Switching Party Affiliation

Pennsylvania is a closed primary state. That means you have to be registered with a major party to participate; Republican to participate in the Republican primary, Democrat to participate in the Democratic primary. This system leads many otherwise independent or third party voters to maintain their major party affiliation to have a voice in the primary.

I was asked by a local Libertarian, who is registered to vote Republican, this week, if there is any point to changing party affiliation to Libertarian.

My short answer is “Yes!” Here’s why.

It is simple to change your party affiliation in Pennsylvania. Now that the Libertarian Party has minor party status, we are listed as a choice when residents register. Given the rules of the game in Pennsylvania, voters can change their party affiliation by May 3, 2021 to vote in the May 18, 2021 primary. After the primary, you can change your registration back to your true affiliation just as easily. This is important because the 15% rule (see below) applies to the close of the registration period for the November general election, which is October 18, 2021. After the general election, you can change back again for 2022 Primary just as easily.

According to the Department of State website, in Pennsylvania to be able to participate in the taxpayer funded primary process, a party must have “statewide registration…15% or greater of the combined statewide registration for all statewide political parties.” This 15% mark must be attained “at the close of the registration period immediately preceding the most recent November election.”

Fifteen percent seems a low bar on its face. With the closed primary process, and otherwise affiliated voters maintaining Republican and Democratic voter registration, it is not just an uphill battle. It is a nearly impossible one.

As of February 1, 2021, per the PA Dept of State website, there were 8,818,861 registered voters in the Commonwealth. Of those voters, only 14.5% were not registered Republican or Democrat. Even if all the third party and unaffiliated voters registered to vote with the same party, there would not be enough voters to form a single third major party.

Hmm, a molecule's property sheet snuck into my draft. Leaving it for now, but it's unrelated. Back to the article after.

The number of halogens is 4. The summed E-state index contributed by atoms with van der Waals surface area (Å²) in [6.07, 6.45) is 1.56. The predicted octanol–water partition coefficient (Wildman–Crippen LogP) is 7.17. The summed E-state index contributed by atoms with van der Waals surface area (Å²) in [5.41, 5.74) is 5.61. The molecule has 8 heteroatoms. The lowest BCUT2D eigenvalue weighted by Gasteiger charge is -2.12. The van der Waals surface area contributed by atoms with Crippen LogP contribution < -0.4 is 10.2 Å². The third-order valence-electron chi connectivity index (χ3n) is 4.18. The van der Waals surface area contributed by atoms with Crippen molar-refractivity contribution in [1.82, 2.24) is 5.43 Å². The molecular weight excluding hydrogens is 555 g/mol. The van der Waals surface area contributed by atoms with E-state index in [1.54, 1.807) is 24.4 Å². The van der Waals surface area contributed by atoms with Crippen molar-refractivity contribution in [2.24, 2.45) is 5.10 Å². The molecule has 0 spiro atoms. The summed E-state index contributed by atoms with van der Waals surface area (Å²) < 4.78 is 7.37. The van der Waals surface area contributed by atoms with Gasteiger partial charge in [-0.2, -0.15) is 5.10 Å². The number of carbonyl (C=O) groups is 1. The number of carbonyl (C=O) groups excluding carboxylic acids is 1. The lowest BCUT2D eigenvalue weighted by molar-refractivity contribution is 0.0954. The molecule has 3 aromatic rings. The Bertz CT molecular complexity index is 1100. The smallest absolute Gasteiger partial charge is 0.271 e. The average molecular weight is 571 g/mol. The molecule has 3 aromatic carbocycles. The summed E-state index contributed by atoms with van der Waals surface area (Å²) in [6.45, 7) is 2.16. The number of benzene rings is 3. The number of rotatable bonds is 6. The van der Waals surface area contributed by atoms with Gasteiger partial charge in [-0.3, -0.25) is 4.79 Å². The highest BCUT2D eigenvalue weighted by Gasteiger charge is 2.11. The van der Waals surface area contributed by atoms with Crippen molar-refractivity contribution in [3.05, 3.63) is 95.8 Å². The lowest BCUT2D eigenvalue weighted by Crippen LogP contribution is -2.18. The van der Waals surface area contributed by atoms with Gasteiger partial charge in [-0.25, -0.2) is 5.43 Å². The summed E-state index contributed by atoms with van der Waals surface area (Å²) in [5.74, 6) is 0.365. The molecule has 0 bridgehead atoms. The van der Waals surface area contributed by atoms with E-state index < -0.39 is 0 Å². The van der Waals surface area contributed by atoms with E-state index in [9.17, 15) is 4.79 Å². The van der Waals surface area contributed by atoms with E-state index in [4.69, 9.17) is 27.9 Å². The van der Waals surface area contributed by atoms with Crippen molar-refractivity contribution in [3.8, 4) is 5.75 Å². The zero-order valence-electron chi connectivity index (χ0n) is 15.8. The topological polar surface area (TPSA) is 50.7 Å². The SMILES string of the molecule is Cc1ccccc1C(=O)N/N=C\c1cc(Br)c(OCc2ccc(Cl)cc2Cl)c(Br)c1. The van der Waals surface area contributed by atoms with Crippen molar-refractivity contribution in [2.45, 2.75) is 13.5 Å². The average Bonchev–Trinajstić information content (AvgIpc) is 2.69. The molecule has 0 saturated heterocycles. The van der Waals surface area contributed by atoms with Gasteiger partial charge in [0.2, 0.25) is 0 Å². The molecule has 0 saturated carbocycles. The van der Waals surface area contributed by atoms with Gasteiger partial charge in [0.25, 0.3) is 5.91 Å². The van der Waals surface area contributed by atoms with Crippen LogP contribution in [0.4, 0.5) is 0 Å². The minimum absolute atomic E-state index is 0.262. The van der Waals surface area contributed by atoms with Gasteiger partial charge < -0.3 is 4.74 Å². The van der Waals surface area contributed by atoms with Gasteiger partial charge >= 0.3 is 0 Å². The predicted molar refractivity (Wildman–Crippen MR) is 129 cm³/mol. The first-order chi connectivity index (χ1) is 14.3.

If everyone who is affiliated with one of the two major parties for the purpose of primary voting switched to their true affiliation following the primary, it would be interesting to see what would happen to the percentages. I believe in having accurate information, even if it doesn’t swing in my favor.

So if you are one of those voters affiliated for the primary, I encourage you to change your registration to your true affiliation after the primary and let’s see what happens! Who knows, it might make a difference!

5 Replies to “Switching Party Affiliation”

  1. Now is the time and opportunity to register Libertarian after the debacle we saw on January 6th. The duopoly divides and conquers to maintain its status. Simple as that.

    1. I agree, David! I feel part of the point of the closed primary is to encourage people to register for one of the two major parties, thereby suppressing 3rd party registration. I understand why people switch back and forth, but I’d much rather encourage people to stay with the party that fits their conscience.

  2. I used to switch back and forth. Now, I have decided to stay Libertarian. I’m done switching. I’m done voting in a primary that doesn’t represent me. I’m more interested in giving my party consistent support. I refuse to play PA and the duopoloy’s game any longer.

    1. I’m with you, Adele! I hear people talk about trying to influence one party or the other’s primary. I think it’s a way we get sucked into the game. It’s simpler to stay with the party that best represents you.

  3. Just a reminder… if you want to run for office as a Libertarian or other 3rd party candidate in PA, you can NOT be registered as a Democrat or Republican on primary day. You have to be registered with your true party before the end of the registration window for the primary.

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